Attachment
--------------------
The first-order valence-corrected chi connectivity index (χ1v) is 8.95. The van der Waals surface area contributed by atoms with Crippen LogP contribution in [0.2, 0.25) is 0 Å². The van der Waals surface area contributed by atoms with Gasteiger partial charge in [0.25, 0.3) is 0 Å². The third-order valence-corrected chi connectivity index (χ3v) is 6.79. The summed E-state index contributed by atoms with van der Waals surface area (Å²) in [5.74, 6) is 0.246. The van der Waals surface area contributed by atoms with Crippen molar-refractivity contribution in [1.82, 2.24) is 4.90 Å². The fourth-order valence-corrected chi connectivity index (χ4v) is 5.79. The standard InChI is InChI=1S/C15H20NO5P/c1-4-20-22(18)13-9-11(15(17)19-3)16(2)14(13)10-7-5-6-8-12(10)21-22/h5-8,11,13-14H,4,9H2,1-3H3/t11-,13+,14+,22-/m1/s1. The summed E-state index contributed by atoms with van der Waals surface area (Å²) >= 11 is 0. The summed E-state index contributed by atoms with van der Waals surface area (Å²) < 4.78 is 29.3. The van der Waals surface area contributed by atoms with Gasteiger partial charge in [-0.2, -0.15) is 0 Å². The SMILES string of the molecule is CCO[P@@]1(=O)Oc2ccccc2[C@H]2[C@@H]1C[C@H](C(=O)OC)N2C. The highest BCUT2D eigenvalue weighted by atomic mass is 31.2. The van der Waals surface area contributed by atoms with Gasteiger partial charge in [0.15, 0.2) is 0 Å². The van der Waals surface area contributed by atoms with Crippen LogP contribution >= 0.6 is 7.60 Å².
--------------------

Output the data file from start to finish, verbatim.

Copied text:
The first-order valence-corrected chi connectivity index (χ1v) is 8.95. The van der Waals surface area contributed by atoms with Crippen LogP contribution in [0.2, 0.25) is 0 Å². The van der Waals surface area contributed by atoms with Gasteiger partial charge in [0.25, 0.3) is 0 Å². The third-order valence-corrected chi connectivity index (χ3v) is 6.79. The summed E-state index contributed by atoms with van der Waals surface area (Å²) in [5.74, 6) is 0.246. The van der Waals surface area contributed by atoms with Crippen molar-refractivity contribution in [1.82, 2.24) is 4.90 Å². The fourth-order valence-corrected chi connectivity index (χ4v) is 5.79. The standard InChI is InChI=1S/C15H20NO5P/c1-4-20-22(18)13-9-11(15(17)19-3)16(2)14(13)10-7-5-6-8-12(10)21-22/h5-8,11,13-14H,4,9H2,1-3H3/t11-,13+,14+,22-/m1/s1. The summed E-state index contributed by atoms with van der Waals surface area (Å²) >= 11 is 0. The summed E-state index contributed by atoms with van der Waals surface area (Å²) < 4.78 is 29.3. The van der Waals surface area contributed by atoms with Gasteiger partial charge in [-0.2, -0.15) is 0 Å². The SMILES string of the molecule is CCO[P@@]1(=O)Oc2ccccc2[C@H]2[C@@H]1C[C@H](C(=O)OC)N2C. The highest BCUT2D eigenvalue weighted by atomic mass is 31.2. The van der Waals surface area contributed by atoms with Gasteiger partial charge in [0.15, 0.2) is 0 Å². The van der Waals surface area contributed by atoms with Crippen LogP contribution >= 0.6 is 7.60 Å².